by Bobbie Christmas
Q: Do I need a comma in dialogue after “Oh” here:
“Oh no, I can’t do that.”
“Oh my, that’s a good question.”
A: No comma is required after “Oh” in your examples; the commas after “no” and “my” are sufficient.
Q: My protagonist, who had his eye shot out by his abusive father, later discovers he is a proficient shot himself. He earns the nickname Deadeye, not only because of his natural marksmanship but also because of his lost eye. The double meaning seems too awkward and obvious, so do you have any other suggestions for a cool nickname for him?
A: I have no issue with using an obvious nickname such as Deadeye. My concern instead is the fact that depth perception is lost when someone has only one eye, and I am not convinced that someone with no depth perception could be an excellent marksman. I’m not an expert on the subject, though, so I suggest checking with an expert in marksmanship and an expert in vision to be certain such a thing is possible, because even in fiction, every premise must be possible and believable.
Q: I’ve written a book in philosophy but am having a hard time getting it promoted. Do I need a literary agent for book promotions?
A: The job of a literary agent is to sell your book to a publisher. If the book is already published, a literary agent will be of no help. If you wish, you may want to hire a publicist. Many can be found on the Internet, but be sure to check each publicist’s references and successes before hiring anyone.
Q: Referring to your book Write in Style on the subject of dialogue interruption, your example shows a quotation mark following the em dash. I’ve just heard from my editor. I hadn’t put quotes at the end of interrupted speech because the quote hadn’t ended. She put them in, but they went in backwards, so she wondered if she’s wrong; perhaps they shouldn’t be put in. I checked your book for reference and see that after the dash you do have quotation marks, and they face the correct way. Can you shed some light on the subject?
A: I certainly can. Even if the person speaking did not finish a sentence, the dialogue ended. Quotation marks must appear at the beginning and end of dialogue.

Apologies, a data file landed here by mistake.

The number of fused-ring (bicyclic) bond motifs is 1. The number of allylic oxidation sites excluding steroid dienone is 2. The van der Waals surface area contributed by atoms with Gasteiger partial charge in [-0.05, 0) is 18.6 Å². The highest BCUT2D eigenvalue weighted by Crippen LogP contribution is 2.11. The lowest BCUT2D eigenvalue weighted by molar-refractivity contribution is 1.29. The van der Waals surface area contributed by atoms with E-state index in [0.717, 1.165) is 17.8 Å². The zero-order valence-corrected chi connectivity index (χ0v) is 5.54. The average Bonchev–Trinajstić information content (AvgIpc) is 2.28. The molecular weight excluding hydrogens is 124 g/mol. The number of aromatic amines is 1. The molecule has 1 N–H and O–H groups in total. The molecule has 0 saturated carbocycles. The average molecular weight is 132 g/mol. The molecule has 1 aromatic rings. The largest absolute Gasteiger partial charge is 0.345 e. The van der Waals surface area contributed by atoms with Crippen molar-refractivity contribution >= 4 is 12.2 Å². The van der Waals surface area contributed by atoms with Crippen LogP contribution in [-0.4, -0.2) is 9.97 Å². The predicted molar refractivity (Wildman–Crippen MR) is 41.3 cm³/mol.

As for which way the quotation marks turn, computers are fallible. When we use curly quotes, an option with some fonts, the computer often gets confused, because some keys have more than one function. For example the apostrophe and the single quote mark are the same key on the keyboard, but an apostrophe turns to the left, and an opening single quotation mark should turn to the right. Opening and closing double quotation marks also share the same key on the keyboard, so it is up to the person typing the manuscript to ensure that the marks are turned the intended way. Sometimes typing a period and then quotation marks will fix the issue of quotation marks turned wrong, but then the person typing must go back and delete the period and leave the quotation marks. I am glad the editor knew that every piece of dialogue must begin and end with quotation marks. Let’s not let a computer glitch make us question our knowledge.
Q: I can’t find anything in Chicago Manual of Style Online about how to edit testimonials for my mom’s book of memoirs. How do I find out how to edit testimonials for a book jacket and what to include and omit?
A: No rules govern how to choose, edit, or omit testimonials. It’s a matter of taste, room, and message. Each testimonial you include should have a unique message; no two should be too similar. Use the ones that seem appropriate, and edit them for length, grammar, and punctuation. That’s about it.
For much more information on hundreds of subjects of vital importance to writers, order Purge Your Prose of Problems, a Book Doctor’s Desk Reference Book.
Send your questions to Bobbie@zebraeditor.com. Bobbie Christmas, book editor, owner of Zebra Communications, and quadruple-award-winning author of Write In Style: How to Use Your Computer to Improve Your Writing, will answer your questions quickly. Read more Ask the Book Doctor questions and answers at www.zebraeditor.com.